Then, in July, U.S. District Judge Dana Christensen ruled CARD must pay nearly $6 million in damages and penalties. Christensen ordered that the clinic must award the government $3.2 million in damages and imposed $2.5 million in penalties. BNSF is eligible for 25% of the total proceeds.

Following that, the firm representing BNSF in the suit against CARD, Knight Nicastro MacKay of Missoula, filed a motion against the clinic for nearly $1.8 million in legal fees and costs it says it is owed. According to the False Claims Act, a court must award attorney fees to any prevailing or substantially prevailing party when appropriate.

CARD filed an appeal on July 20 that it is contesting the jury’s verdict and all adverse rulings in the matter to the Ninth Circuit Court of Appeals.

McNew said that, "CARD’s only reason for filing is the judgment that came about following a 2019 BNSF Railway False Claims Act lawsuit against us. CARD does not otherwise have any long term debt and our bills are paid in a timely manner each month. We also have a federal financial audit conducted by outside accountants annually to ensure compliance with our grant requirements and relevant laws. CARD will continue to operate and pay bills as usual for services received after the bankruptcy was filed."

Thom and McNew have previously said the clinic’s defense was hampered by a ruling that barred testimony from former U.S. Sen. Max Baucus of Montana. Baucus helped craft a provision in the Affordable Care Act that made Libby asbestos victims eligible for government benefits. He’s said the clinic was acting in line with that law.


"CARD is disappointed in the judgment, especially since the judge issued an order blocking CARD from finding out the bases of the 337 false claims," McNew said. "Based on the number, CARD can guess what the jury determined were false claims, but CARD does not even have definitive answers about what the jury found to be false claims. Based on what CARD thinks the likely bases of the false claims were, it has changed the process of filling out EHH forms to qualify people for Medicare. CARD has also appealed the verdict and the trial court’s rulings. It comes down to interpretation of the Affordable Care Act’s Libby provision. The judge and subsequently the jury interpreted the ACA differently than CARD has. Since 2010, CARD’s implementation of the ACA provisions has remained constant. Prior to this lawsuit, CARD’s implementation of the ACA provisions had never been at issue. CARD’s granting agency, ATSDR, testified at trial that it agreed with CARD’s implementation of the law.”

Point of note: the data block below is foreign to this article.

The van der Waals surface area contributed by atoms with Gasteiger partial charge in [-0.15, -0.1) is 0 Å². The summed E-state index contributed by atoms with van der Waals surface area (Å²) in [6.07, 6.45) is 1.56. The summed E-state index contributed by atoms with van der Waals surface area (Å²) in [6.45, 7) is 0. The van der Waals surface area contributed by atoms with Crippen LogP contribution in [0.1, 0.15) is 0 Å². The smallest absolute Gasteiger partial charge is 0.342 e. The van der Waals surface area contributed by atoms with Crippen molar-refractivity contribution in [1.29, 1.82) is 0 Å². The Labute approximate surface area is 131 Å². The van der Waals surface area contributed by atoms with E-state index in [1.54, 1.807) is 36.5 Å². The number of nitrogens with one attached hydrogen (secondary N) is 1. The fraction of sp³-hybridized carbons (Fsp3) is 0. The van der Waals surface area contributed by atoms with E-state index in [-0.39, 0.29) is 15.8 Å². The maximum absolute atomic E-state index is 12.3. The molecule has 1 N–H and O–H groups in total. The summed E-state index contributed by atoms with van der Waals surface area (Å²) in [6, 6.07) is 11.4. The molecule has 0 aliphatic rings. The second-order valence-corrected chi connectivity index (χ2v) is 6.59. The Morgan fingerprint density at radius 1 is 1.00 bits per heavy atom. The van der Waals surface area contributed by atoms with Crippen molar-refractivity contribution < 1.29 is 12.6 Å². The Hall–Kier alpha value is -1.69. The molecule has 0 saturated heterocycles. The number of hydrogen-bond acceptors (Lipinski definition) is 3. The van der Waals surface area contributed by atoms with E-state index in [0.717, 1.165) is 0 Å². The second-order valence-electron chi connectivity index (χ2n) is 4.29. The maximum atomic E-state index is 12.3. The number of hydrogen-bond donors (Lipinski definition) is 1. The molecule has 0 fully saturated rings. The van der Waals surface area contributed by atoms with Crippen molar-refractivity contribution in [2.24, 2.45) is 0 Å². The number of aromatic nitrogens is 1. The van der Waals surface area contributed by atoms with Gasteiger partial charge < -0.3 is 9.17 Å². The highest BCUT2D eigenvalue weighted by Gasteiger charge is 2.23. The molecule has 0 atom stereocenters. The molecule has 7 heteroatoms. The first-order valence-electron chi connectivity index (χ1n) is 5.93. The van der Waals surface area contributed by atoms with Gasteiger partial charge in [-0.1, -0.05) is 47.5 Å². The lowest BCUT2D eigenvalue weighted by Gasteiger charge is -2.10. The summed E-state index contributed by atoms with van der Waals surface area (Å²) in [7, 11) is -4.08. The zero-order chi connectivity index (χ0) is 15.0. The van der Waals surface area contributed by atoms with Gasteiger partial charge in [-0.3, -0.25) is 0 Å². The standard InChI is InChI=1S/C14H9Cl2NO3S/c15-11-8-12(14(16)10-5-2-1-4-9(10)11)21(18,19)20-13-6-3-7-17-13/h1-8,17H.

McNew also said in a previous interview with The Western News that the clinic has received funding for the new grant year which will run from September 2023 through August 2024.

In terms of those currently receiving benefits, "It is CARD’s understanding that the government has no intention of taking away anyone’s existing benefits," McNew said before.

According to prior reporting by the Associated Press, the Libby area was declared a Superfund site two decades ago following media reports that mine workers and their families were getting sick and dying due to hazardous asbestos dust.

Health officials have said at least 400 people have been killed and thousands sickened from asbestos exposure in the Libby area.

The clinic has certified more than 3,400 people with asbestos-related diseases and received more than $20 million in federal funding, according to court documents.

Asbestos-related diseases can range from a thickening of a person's lung cavity that can hamper breathing to deadly cancer.